By Carol McIntire
It didn’t seem to matter what the age was of the people gathered around a wooden shed with the word “Blacksmith” painted on a board across the front at the Algonquin Mill Fall Festival Friday, all were in awe of what Brad Weber could accomplish with steel, fire and a hammer.
Weber, a blacksmith from Bowerston, used heat from a fire built in his stove sitting in the corner of the shed to soften metal and then used a hammer to shape it into objects that were then slowly cooled.
Eyes opened wide in amazement and youngsters whispered “wow” as he used metal to create sparks on a piece of dried cotton he then placed in a paper towel with wood chips. As he blew softly into the towel (which he held cupped in his hands), smoke began to rise from the towel and flames appeared.
A group of school children watching the demonstration turned to each other, one of them asking, “How did he do that?” An adult standing nearby admitted to watching for nearly a half hour. “I was fascinated,” the man said.
Weber describes himself as a “back to nature kind of guy,” who built his own cabin in the Tappan Lake Region.
“I’ve been doing this for about 25 years,” he said. “It isn’t something I was around as a kid, it’s something I picked up as an adult.”
Weber was one of several who shared their skill with visitors at the 46th annual festival, held Friday, Saturday and Sunday of last week on the grounds of the Algonquin Mill Farm in Petersburg.
Across the grounds a group of people from Salem shared the art of pressing sorghum, boiling it down and turning it into sorghum syrup.
Gerald Joy and his Belgian draft horse, Lily, wore a patch in the grass as they walked in a circle around an old fashioned pressing machine owned by the Carroll County Historical Society. Robert Roessler fed the sorghum piece by piece into the machine as it was pressed. Robert Rae manned the kettle where the sorghum boiled over an open fire. He said they typically boil the sorghum about four hours to make five gallons.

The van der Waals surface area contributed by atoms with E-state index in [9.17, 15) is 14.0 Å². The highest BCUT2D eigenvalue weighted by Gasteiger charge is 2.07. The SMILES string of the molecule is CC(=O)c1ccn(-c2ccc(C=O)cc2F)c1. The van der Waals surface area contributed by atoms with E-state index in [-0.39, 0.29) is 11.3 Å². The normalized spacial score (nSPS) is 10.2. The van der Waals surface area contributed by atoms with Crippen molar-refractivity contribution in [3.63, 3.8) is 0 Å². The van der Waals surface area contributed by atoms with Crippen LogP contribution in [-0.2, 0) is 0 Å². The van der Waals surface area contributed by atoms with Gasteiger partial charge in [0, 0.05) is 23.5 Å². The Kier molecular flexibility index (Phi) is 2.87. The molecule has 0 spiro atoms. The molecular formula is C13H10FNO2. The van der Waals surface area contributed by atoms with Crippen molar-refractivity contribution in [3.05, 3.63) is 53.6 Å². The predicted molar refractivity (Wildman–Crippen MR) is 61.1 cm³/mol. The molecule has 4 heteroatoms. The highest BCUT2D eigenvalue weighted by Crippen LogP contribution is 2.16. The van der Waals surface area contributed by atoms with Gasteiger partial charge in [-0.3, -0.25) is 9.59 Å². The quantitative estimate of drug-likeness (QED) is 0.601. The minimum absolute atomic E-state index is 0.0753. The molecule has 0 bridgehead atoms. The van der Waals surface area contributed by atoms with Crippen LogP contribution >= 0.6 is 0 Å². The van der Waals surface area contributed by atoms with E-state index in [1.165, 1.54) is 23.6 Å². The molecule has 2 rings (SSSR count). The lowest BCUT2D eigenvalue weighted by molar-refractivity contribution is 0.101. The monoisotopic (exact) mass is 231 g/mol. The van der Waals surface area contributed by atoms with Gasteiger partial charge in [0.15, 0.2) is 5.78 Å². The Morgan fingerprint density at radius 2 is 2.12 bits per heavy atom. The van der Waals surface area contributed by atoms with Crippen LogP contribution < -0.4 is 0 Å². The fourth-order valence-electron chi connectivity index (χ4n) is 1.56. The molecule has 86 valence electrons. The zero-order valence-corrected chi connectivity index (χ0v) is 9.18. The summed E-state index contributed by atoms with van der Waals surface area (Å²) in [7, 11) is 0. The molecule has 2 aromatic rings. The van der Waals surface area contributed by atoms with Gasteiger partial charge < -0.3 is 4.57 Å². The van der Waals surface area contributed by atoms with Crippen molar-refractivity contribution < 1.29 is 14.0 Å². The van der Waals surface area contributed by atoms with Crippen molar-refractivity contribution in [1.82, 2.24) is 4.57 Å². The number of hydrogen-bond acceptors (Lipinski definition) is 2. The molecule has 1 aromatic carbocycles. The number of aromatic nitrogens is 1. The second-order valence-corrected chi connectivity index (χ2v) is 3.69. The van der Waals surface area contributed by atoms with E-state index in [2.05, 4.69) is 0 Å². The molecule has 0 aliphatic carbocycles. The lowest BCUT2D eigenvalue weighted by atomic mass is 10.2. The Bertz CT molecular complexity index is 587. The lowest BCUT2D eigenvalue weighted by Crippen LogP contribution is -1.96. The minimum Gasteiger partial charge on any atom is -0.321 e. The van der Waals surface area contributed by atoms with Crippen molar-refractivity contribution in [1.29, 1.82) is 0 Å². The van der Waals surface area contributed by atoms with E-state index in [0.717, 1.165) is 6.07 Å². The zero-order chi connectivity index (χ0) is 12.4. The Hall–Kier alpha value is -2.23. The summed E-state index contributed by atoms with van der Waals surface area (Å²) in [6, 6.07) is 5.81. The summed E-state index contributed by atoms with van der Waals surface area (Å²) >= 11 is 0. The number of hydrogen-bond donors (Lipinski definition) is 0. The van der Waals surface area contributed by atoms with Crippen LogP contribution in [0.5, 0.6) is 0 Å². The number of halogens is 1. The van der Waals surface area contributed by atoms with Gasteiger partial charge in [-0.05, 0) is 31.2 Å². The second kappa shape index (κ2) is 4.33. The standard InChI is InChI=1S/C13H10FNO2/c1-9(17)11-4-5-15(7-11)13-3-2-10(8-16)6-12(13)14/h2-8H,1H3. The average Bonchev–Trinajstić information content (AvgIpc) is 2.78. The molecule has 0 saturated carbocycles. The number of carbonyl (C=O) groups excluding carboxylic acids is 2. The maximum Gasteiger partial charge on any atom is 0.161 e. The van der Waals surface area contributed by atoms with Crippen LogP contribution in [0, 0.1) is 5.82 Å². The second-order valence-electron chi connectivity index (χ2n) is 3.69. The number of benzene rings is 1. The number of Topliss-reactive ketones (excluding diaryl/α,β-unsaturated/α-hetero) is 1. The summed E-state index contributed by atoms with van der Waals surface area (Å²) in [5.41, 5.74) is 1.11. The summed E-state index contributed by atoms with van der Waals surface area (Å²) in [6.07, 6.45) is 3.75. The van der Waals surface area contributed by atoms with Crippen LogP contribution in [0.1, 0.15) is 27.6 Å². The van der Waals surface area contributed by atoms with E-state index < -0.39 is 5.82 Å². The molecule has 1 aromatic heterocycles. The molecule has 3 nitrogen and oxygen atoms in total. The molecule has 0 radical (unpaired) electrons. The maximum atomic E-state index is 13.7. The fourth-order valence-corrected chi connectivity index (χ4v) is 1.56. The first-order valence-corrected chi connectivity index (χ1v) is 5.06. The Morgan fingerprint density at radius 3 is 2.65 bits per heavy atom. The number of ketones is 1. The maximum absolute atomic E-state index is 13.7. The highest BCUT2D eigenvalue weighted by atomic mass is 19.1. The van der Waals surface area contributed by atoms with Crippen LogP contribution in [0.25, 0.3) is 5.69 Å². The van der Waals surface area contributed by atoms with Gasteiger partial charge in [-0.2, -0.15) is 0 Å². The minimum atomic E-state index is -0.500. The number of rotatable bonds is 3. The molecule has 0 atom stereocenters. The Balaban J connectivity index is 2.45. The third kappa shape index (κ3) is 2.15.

Another group of volunteers operated steam engines on the side of the hill at the festival grounds while others baked bread in an outdoor oven. Volunteers made sauerkraut and baked cookies prior to the event, all of which sold out before the festival closed Sunday evening.
Historical Society President Dave McMahon said the festival is all about volunteers.
“I marvel at how many volunteers it actually takes to put on the festival,” he said. Organizations are the heart of our festival. They turn out year after year. We couldn’t put on the festival without them.”
The cookie house sold out of 1,135 dozen cookies by mid morning Sunday, the sauerkraut, which was sold out Saturday afternoon, totaled eight ton this year and the Carrollton FFA Chapter sold out of 418 gallons and 312 sport bottles of cider early Sunday afternoon. The apple dumpling stand sold 3,312 apple dumplings, leaving less than 100 in the supply building.
McMahon estimated the attendance between 16,000 and 20,000 people.
“We were fortunate Hurricane Matthew didn’t visit Ohio,” he said. “We had great attendance and beautiful weather all three days.”
Proceeds from the festival are put back into the grounds, historic exhibits and operation of the festival. This year, McMahon said a sizeable investment was made to purchase a large energy efficient freezer. The purchase allowed for the old freezer to be moved to behind the apple dumpling stand so volunteers did not have to make repeated trips to the supply station to pick up the dumplings.
“We need to do these things to make the festival run more efficiently and for the benefit of our volunteers,” he said.
McMahon said he received several positive comments on the renovations to the farmhouse, that included refurbishing the doors and installing turn-of-the century windows.
“We can’t thank our volunteers enough,” he said. “They are the ones who make the mill festival a success year after year.”